Wednesday, June 29, 2016

Groups Call for End of Federal Coal Leasing Program

Andrea Sears, Public News Service

Advocates say coal-leasing reform must take climate change into account. (Sierra Club)
Advocates say coal-leasing reform must take climate change into account. (Sierra Club)
PITTSBURGH -- Community leaders, environmentalists and public health advocates rallied in Pittsburgh on Tuesday, calling on the U.S. Department of Interior to reform the federal coal-leasing program. During a public listening session, they said the program is broken, outdated and ignores the threat of climate change.

Randy Francisco, a senior organizing representative for the Sierra club, said these sessions were the first opportunity the public has had to weigh in on the climate impact of coal mined on public lands.

"This review should acknowledge scientific consensus that the vast majority of fossil fuels must remain in the ground in order to avoid the worst effects of climate disruption," he said.

About 400 million tons of coal are mined on public lands every year, representing 40 percent of all coal burned in the United States. Francisco said air and water pollution from coal can trigger asthma attacks, respiratory illness and even cancer. He said the industry pays royalties for coal from public land that are far less than what the oil and gas industry pays.

"Federal coal royalties rates (are) currently 8 percent for underground coal (and) 12.5 (percent) for surface-mined coal," he said. "They have not changed in 30 years and they are far below the 18.5 percent royalty rate on offshore oil and gas."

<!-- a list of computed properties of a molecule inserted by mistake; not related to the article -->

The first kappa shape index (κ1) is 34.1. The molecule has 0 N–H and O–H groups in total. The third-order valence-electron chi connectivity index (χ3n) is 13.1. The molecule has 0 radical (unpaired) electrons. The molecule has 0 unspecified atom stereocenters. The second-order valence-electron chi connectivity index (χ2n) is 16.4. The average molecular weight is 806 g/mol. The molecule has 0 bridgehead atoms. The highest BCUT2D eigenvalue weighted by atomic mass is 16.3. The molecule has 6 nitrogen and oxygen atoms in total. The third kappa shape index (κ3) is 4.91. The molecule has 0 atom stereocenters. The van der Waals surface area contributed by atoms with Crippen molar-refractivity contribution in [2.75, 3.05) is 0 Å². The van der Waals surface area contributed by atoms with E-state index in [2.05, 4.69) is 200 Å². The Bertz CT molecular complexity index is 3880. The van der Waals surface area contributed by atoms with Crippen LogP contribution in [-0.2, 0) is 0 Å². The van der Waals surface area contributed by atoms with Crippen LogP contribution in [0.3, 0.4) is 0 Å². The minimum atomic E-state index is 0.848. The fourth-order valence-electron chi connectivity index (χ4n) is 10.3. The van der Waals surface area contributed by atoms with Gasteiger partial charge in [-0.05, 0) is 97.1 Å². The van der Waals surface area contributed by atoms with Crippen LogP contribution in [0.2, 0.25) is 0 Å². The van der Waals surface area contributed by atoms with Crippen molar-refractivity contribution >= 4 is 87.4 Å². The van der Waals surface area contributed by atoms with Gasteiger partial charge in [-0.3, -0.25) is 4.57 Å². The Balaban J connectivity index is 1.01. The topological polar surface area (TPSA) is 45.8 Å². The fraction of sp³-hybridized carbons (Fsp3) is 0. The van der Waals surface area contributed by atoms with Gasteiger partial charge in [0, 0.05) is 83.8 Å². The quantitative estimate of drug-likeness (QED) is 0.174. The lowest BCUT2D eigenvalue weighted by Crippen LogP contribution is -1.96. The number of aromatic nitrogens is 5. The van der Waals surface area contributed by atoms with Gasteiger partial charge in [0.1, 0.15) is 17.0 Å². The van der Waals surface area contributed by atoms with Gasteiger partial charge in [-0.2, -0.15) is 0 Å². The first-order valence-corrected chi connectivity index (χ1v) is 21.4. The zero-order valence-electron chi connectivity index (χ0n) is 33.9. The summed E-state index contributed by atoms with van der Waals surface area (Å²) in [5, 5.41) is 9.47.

Francisco said the federal coal-leasing program is noncompetitive, fails to meet mining reclamation standards and is self-insured against environmental damage by companies now in bankruptcy. He said Tuesday's hearing was the last of six the Interior Department has held across the country as it considers reforms to the coal-leasing program.

"It's basically a review of their whole program," he said, "and then they'll hopefully make positive changes that will help mitigate climate change, protect those public lands and keep that coal in the ground."

According to the Sierra Club, reforms must consider climate and health impacts of fossil-fuel extraction, and move toward clean, renewable energy.

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